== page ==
Using laptop or tablet screen for transferring a pattern is also a good option. If it is a design with lots of intricate elements I would consider taping the ground fabric to the corners of the screen, so that it doesn't move while you're tracing. But if it is a simple and smaller pattern, you can trace it quickly while holding the fabric with the other hand.

The advantage of this method is that you don't have to print anything – you can trace directly from the surface of your device. The cons are that the scaling might be distorted and some screens (especially tablets) are sensitive to touches, so you should make your tracing movements as light and careful as possible.

DIY construction

When my Dad said he could make a lightbox for me himself, he didn't lie – people actually do those things or at least something similar and equally effective. You can look up “DIY tracing lightbox” and see plenty of tutorials.

You will need some light source (a small lamp, a bulb, light sticks. I'm not sure about candles – you have to be veeery careful with these) and a transparent surface – usually, a glass one, but a plastic one will do as well (it's just more sensitive to heat). 

For example, if you have a table with a glass top, you can just put a lamp under it – and your lightbox is ready.

If you don't have any glass surface or plate at home, you can buy a big cheap photo frame and take the glass out. That's actually something I used to transfer these Needlepainting pansies. They are so so tiny, that I just a took a glass out of a standard photo frame, put the cutout pattern on it, fabric on top of it all and held it in front of the window so that the daylight would shine through. And traced it in the comfort of my sofa without going to the window and taping anything to it.

Well, what I did was very simplistic. That's the “when you're lazy and don't want to leave the sweet spot on your sofa” method, and it will fit only a tiny pattern with minimum elements. But for more demanding cases you or anyone skilled in your family or among your friends can possibly make a whole real lightbox.

Other methods

I guess that's enough for the light method of transferring embroidery patterns. Now, let's quickly name some other methods:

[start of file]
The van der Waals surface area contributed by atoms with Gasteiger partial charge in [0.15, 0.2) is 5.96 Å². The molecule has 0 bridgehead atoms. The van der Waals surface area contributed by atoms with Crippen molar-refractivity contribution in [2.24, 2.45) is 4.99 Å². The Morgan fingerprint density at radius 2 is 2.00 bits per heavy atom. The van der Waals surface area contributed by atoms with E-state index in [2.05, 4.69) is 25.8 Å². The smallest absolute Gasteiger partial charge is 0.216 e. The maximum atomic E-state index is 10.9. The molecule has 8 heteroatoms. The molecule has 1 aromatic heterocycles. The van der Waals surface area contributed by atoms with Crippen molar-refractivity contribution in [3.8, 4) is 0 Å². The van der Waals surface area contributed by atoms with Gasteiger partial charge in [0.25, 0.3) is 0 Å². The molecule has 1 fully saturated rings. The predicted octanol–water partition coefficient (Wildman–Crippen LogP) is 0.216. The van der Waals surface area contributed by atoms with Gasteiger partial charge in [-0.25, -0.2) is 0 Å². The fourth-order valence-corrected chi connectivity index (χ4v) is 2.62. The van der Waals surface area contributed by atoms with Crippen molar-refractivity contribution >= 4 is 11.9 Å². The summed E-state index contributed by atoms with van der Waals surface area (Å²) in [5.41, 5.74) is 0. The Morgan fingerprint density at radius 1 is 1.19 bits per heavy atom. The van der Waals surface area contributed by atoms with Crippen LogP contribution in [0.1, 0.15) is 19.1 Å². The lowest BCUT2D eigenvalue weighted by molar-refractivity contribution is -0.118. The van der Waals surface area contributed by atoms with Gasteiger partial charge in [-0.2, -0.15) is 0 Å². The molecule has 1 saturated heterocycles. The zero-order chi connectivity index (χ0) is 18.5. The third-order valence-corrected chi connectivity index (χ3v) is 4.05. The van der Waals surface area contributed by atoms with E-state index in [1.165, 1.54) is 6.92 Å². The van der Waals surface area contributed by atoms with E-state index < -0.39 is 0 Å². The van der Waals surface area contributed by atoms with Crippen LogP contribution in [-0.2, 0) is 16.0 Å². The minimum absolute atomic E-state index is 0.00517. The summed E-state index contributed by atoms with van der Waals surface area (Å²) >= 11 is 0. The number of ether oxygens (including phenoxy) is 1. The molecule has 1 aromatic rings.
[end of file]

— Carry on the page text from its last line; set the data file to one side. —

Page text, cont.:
• Iron pen. That's something I haven't even used before because it's a rare item where I live and the water-soluble marker works fine for me, so I take it easy. However, many find it very handy and convenient! The thing to know about it, though, is that its inks are permanent. Meaning, you can't wash it away, so you have to be careful when tracing the pattern to not make any mistakes. And another thing is that you will need a reversed pattern to trace because when you iron it, it will be mirrored on fabric.

  • Carbon transfer paper. Uhm, I did try some but I didn't like the quality, and the result was pretty much non-existent – I could barely see any lines and they were smudgy. There are special carbon papers for tailors and dressmakers though which must be better suited for such purposes so you can look them up. It's definitely on my list too, just like an iron pen, but I'm taking my time, haha.

  • Tracing paper, water-soluble paper. Have your pattern traced on any of these types of paper, baste it to the fabric and stitch directly on top. After that, you can tear out the tracing paper or put the fabric in a bowl of water so that the water-soluble paper disperses. With the water-soluble paper you can stitch any design you want. But when it comes to the tracing paper – tearing it out from small details is terribly difficult and exhausting. So I would recommend it only with simple patterns.  

Now, what is your preferred way to transfer embroidery patterns? Have you tried any of the methods listed above and what is your opinion on them? Share your thoughts!


  1. I really like this blog! I like to embroider on clothing. Currently a Stomacher for a 1700 dress. that is the fancy V shaped piece that goes in the bodice front. The background is autumn gold linen-medium to heavy weight. Light won't show thru, red transfer pencils don't show up and don't wash out. Carbon transfer paper just tears. I could use a suggestion!

    1. Sorry for the late reply! So iron-on markerks won't work as well, since they don't wash out? How about water soluble paper? Trace the design on it, baste it to the fabric, stitch, then apply water.

  2. Thank you Amina I am just starting out and watching a lot of youtube. You do beautiful work and thank your for the tutorial.

  3. Thank you for this. It didn't even occur to me to use the glass topped kitchen table, or the glass coffee tables as a light box! Very helpful. And I'm now ordering water-soluble paper... that's brilliant. Thank you!!